We have all heard of Paul Burrell or Princess Diana’s Rock as he would prefer to be called. The obsequious Burrell has pretty much made a fortune from his association with the late Princess of Wales. He’s been on reality shows such as Big Brother and I’m A Celebrity Get Me Out of Here. He is a frequent guest on chat shows and he is even much admired by our American cousins for his knowledge of Royal etiquette and tradition.
However, very few of us will have heard of Billy Tallon, who was for over fifty years a servant in the Royal Household and for much of that the personal page and sometime confidant of the Queen Mother. If you can remember the times when the Queen Mother would appear at the gates to Clarence House on her birthday in August, then chances are you have seen Backstairs Billy in his white tie and tailcoat, complete with his medals for long service. William was asked many times and offered a fortune to reveal the secrets of the Royal House of Windsor, but Billy took his secrets to the grave and would never have done anything so crass as betraying those whom he served so loyally, even when the Queen Mother died, and Billy was expelled rather abruptly from his employment and position of privilege.
This was a very easy book to read and contained some fascinating insights into the life of the Queen Mother, who lived very much as though she were still the Queen. Most of her days were spent drinking gin and Dubonnet and entertaining a wealth of guests. The Queen Mother loved dancing and Billy was frequently called upon to partner her. She seemed to have indefatigable energy when socialising. Yet she very much missed her husband who died so young and her evenings were given to eating a simple supper in front of the television. The Queen Mother also had something of a penchant for chocolates and living la dolce vita. Billy lived a somewhat charmed life as her favourite and he and his long-term-partner, Reg, benefited substantially from the finest wine and gifts of trinkets from the Queen Mother including family portraits and paintings as well as unwanted antiques.
The book explains how Billy had always desired to better himself by working in service for the Royal Family. During his youth he would write letters to Buckingham Palace enquiring about vacant situations. His biographer claims that Billy always had an air of being somewhat above his working-class roots in Coventry. Billy began working for the Royals as early as 1951. He served the Queen and at one time the Duke and Duchess of Windsor, but he began working for the Queen Mother in the mid-1950s and stayed with her until her death in 2002. The Queen Mother had assured Billy that he would have a home for life in the grounds of Clarence House. However, this never transpired. Mainly because Billy had upset far too many members of Palace officials. He was immediately sacked and ended his days in the far more modest surroundings of a small flat in Kennington. Billy died in 2007, a mere five years after the Queen Mother.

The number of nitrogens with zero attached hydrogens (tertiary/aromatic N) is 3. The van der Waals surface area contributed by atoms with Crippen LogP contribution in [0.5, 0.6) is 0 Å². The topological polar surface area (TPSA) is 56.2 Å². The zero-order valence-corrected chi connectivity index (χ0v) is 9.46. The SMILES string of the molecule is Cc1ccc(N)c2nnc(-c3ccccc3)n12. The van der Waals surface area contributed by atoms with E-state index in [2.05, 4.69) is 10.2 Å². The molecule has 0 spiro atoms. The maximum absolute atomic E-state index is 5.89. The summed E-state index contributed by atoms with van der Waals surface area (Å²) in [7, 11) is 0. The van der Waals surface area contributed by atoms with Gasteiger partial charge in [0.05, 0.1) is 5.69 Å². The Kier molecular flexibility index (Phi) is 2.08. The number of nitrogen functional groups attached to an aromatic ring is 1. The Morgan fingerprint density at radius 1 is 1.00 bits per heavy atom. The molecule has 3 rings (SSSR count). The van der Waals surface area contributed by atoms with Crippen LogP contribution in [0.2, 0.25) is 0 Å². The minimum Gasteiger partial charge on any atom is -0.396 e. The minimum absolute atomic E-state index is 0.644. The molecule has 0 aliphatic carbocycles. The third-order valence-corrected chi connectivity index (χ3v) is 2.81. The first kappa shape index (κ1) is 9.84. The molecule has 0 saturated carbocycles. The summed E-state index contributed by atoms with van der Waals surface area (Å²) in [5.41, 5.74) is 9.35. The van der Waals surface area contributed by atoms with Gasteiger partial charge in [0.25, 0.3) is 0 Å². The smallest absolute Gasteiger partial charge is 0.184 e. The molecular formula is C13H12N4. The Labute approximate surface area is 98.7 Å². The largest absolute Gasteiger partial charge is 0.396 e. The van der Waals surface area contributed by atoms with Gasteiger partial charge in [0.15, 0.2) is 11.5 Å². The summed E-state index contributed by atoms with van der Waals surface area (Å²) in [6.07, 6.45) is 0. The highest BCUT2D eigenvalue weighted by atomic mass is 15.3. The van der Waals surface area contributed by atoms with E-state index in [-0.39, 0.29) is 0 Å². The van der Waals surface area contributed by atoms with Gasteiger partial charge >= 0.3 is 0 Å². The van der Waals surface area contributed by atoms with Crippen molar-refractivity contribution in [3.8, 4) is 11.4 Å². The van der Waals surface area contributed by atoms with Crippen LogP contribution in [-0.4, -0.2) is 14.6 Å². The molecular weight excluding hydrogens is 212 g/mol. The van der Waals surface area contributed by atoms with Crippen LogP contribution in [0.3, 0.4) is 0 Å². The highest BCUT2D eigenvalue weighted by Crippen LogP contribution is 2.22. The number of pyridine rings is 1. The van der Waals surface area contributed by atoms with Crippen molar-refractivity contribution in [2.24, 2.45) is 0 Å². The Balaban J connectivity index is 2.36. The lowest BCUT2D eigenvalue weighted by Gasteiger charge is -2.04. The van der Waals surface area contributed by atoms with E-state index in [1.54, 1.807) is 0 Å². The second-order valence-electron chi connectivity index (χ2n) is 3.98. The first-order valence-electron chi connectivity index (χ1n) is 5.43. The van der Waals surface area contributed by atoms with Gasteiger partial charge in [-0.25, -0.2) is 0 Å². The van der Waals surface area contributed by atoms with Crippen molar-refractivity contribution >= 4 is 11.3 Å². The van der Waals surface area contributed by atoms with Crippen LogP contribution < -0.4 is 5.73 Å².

I enjoyed the royal titbits, many of which were written in a somewhat gossipy manner. However, the book made much of the duality of Billy’s character and focused a little too unnecessarily on his promiscuous, homosexual lifestyle, outside the palace walls. The book dwells on some of the unsavoury incidents described by palace staff, who clearly had an axe to grind. Is it appropriate to judge someone who has died, on their personal life? Surely what happens behind closed doors should remain that way? Billy clearly meant a great deal to the Queen Mother and supported her through the fifty years of her widowhood. He continued to remain friends and be held in high regard by other royals such as Prince Charles and Lord Snowdon. It was also rather churlish that after Billy’s death, Channel 4 made a salacious television documentary focusing on those who had come into conflict with Billy during his lifetime. This seemed even more inappropriate given that Billy was no longer around to defend himself. If we are to judge, then surely the fact that Billy was always the height of discretion is a far greater achievement than petty squabbles in the servants’ quarters and it is perhaps a lesson that the tittle tattlers such as Paul Burrell could do well by learning.